[due to] cost of a huge IT Support system. In some ways quality is improved, in other ways it is diminished. The areas where I think it is helpful are: 1) medication/pharmacy; probably reduced medication errors with much better tracking of meds. 2) review specialist records within my group…(still very unhelpful for records outside my practice). Quality is diminished in the area of documentation: I find that clinic notes overall have deteriorated (my own and my colleagues) since we all were asked to become data entry specialists. It is rare that a physician or PA actually bothers to document a differential diagnosis... — name withheld, MD EMR must be standardized in order for our nation to get any cost savings or increase in efficiency as part of the economic stimulus package. I am worried that the EMR that I invested in for my practice 4 years ago will become obsolete and I will be forced to buy something different that may not be specialty specific. I want the government to work on software to link databases and software systems rather than mandating the system that we must use. — Alison A. Bordreaux, MD [My experience has been that the EMR] did reduce the overhead and increase efficiency. [As to quality of care,] I was able to immediately download up-to-date information, which I could share with patients and implement at that time. — Richard N. Gray, Jr., MD Efficiency [is improved but] overhead is more, or at best the same; [one must] keep up the software and equipment. In addition, the efficiency sometimes sacrifices accuracy or the ability to do rapid reasonable reviews. However, EMRs promote and make more efficient information-sharing from various remote locations (lab, x-ray, satellite clinics, etc.) [Re Quality of Care] EMR become mechanical and rote, and sometimes sidetrack the give/take of patient interaction. In peer reviews/audits (part of one of my jobs), it appears that electronic checkboxes sometimes cause errors when physicians “forget” to interact or to thoroughly review the previous notes. — Evalyn Horowitz, MD EMR has definitely improved my efficiency, but a big reason for this is that I know how to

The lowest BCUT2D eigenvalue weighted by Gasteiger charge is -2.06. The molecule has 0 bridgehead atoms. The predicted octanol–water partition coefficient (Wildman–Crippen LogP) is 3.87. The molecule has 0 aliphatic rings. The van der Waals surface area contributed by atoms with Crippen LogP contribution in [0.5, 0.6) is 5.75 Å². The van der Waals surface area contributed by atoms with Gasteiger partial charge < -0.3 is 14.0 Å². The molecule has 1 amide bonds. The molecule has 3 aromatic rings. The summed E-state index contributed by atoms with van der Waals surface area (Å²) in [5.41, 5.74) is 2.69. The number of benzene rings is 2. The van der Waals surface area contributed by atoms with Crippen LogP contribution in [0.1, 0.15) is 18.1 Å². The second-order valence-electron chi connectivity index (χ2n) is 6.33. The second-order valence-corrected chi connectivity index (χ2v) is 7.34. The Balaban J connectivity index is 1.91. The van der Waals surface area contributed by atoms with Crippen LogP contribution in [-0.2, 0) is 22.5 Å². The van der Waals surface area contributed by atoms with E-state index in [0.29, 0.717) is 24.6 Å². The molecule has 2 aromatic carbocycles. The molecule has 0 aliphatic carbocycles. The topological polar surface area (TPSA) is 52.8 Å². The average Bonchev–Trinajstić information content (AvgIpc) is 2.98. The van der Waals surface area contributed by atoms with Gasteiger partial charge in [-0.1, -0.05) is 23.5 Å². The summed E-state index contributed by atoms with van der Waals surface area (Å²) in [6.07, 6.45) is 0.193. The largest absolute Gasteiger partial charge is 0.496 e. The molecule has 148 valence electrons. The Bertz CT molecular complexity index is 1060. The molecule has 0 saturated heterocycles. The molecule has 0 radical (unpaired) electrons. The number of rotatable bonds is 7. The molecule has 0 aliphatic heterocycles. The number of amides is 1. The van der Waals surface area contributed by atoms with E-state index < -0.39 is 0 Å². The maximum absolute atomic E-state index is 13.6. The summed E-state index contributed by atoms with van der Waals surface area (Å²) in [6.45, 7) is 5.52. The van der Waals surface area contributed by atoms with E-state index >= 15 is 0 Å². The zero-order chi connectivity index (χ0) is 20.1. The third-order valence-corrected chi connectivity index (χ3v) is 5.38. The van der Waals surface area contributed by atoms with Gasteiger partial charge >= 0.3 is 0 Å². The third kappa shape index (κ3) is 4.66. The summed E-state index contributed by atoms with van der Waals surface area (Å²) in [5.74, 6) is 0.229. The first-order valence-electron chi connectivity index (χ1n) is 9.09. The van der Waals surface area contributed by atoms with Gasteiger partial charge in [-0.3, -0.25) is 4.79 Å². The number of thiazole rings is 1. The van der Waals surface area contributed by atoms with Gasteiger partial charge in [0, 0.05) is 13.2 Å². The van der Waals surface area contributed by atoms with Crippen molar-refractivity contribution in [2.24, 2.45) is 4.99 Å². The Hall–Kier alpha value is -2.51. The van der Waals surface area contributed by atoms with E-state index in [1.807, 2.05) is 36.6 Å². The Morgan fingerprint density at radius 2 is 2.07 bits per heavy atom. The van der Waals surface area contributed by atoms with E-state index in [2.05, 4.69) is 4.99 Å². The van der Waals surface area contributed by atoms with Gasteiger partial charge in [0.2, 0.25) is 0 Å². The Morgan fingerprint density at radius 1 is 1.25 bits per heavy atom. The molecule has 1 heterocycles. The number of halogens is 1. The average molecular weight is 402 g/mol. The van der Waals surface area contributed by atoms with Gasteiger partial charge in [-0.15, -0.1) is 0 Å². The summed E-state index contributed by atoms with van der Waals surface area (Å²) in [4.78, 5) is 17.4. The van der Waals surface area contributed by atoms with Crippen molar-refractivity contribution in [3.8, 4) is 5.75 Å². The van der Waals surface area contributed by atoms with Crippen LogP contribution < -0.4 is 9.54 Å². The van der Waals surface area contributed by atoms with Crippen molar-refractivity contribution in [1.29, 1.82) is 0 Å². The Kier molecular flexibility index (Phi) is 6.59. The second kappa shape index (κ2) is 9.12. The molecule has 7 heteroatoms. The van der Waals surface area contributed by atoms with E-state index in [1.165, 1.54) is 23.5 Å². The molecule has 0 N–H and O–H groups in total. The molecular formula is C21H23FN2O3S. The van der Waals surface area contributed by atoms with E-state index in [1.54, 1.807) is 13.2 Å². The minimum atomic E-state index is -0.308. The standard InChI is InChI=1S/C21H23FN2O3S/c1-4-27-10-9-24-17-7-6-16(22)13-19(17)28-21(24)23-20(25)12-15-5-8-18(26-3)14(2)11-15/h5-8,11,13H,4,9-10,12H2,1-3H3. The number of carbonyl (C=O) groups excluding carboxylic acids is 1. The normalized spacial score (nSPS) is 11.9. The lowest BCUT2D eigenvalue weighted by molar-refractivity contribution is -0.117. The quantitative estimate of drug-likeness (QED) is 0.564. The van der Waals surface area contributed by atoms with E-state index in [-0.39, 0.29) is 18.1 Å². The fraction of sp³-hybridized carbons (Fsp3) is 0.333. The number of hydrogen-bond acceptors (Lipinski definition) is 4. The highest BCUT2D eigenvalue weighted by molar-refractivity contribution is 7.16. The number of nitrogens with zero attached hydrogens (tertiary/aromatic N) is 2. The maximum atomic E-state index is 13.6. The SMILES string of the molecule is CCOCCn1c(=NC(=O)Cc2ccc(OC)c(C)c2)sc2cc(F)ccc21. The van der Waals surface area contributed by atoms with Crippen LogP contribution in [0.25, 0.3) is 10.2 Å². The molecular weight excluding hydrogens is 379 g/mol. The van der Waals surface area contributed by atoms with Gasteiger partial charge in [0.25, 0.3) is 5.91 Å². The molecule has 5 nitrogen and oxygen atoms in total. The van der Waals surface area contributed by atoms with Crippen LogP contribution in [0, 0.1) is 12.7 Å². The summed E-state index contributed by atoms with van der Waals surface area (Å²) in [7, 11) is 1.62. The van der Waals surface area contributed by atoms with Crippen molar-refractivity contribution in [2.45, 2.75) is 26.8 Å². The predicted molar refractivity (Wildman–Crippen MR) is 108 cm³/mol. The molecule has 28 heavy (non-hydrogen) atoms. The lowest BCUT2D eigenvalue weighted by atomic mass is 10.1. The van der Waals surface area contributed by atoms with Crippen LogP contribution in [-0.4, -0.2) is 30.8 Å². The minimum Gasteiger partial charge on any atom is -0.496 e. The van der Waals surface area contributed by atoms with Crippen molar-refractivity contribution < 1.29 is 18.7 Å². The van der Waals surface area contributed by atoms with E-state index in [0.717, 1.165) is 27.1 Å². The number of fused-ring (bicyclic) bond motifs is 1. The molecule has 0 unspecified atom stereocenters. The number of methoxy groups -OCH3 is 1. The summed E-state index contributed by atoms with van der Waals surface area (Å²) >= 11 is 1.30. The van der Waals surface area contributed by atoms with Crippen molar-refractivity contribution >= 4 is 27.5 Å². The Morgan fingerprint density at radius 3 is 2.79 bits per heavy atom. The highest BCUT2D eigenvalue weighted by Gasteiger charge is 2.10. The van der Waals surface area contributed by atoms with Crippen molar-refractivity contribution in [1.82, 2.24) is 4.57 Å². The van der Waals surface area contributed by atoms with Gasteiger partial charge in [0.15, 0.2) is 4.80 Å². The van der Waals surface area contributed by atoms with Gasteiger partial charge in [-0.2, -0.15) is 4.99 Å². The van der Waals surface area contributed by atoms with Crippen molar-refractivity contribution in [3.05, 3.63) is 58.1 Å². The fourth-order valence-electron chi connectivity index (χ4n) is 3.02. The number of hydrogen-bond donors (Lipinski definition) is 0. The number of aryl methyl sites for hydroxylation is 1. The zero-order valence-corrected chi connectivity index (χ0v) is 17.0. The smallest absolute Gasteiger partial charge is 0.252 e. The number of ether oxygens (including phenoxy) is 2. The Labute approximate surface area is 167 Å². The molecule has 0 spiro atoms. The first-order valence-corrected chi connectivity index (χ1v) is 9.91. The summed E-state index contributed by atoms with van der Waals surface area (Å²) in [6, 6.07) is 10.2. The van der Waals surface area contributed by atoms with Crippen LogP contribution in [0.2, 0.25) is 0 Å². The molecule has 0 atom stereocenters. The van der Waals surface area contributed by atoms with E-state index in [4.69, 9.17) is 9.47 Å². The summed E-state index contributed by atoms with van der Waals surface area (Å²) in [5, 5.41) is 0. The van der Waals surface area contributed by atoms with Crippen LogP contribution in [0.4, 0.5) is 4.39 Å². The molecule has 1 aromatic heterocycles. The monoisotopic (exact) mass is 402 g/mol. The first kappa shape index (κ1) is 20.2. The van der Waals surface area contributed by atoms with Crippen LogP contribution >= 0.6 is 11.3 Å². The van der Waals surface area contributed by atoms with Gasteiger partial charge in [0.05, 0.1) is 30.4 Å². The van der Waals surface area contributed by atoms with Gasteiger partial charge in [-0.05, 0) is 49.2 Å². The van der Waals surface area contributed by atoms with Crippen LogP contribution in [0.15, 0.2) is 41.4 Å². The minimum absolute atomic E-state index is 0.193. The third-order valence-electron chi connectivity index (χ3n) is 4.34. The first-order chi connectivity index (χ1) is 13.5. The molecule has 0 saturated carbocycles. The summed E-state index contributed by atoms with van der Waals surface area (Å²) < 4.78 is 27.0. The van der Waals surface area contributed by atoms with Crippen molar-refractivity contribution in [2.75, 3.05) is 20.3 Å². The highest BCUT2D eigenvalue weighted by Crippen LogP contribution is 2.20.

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type. I think it has likely improved quality of care as well. — Michael A. Flaningam, MD EMR can improve the efficiency of a practice and improve billing and charge-capture if done well. There is a learning curve, but with patience it can be quite useful. Templates can be set up to maximize billing and can reduce some paperwork if used properly. I recommend avoiding EMRs that are provided “free of charge”; there are usually strings attached you may not want. The best thing that EMRs can do is help cut down on medication errors and allow a physician to be up to date on all medications the patient may be taking to avoid drug interactions. Finally, it can be useful to help insure a patient is getting all recommended preventive medical care. This can be profitable if the practice has a pay for performance contract. — Sidney A. Scudder, MD Initially efficiency will decrease because of cumbersome data entry; eventually should improve overall. — Rick Wakamiya, MD [I Agree with both posits] BUT, not during the transition (the benefits come later.) — William L. Bargar, MD I disagree with both posits. The cost of setting up EMR and paying licensing and maintenance fees will never be made up. I’m also concerned it will be that much easier for insurance companies and the government to monitor medical care and enforce treatment protocols in order to limit care. — Sidney Yassinger, MD Recently I was at my [spouse’s] hospital visit.... I learned first hand how it is to be on the “other side” of a doctor clicking away on a computer. I found the two doctors we saw (especially the specialist), seemed frustrated with the system. There were awkward silences and less eye contact. There were frustrating gaps in the visit as the doctors would “hunt” for things they couldn’t find in the computer. The simplest tasks just seemed to take too long. The specialist told us he had had to reduce his daily visits by 30% to accommodate [the EMR]. — Member MD This is especially hard on a small individual practice. [The] physician is so busy typing the history he will lose valuable time [and neglect] establishing communication with the patient.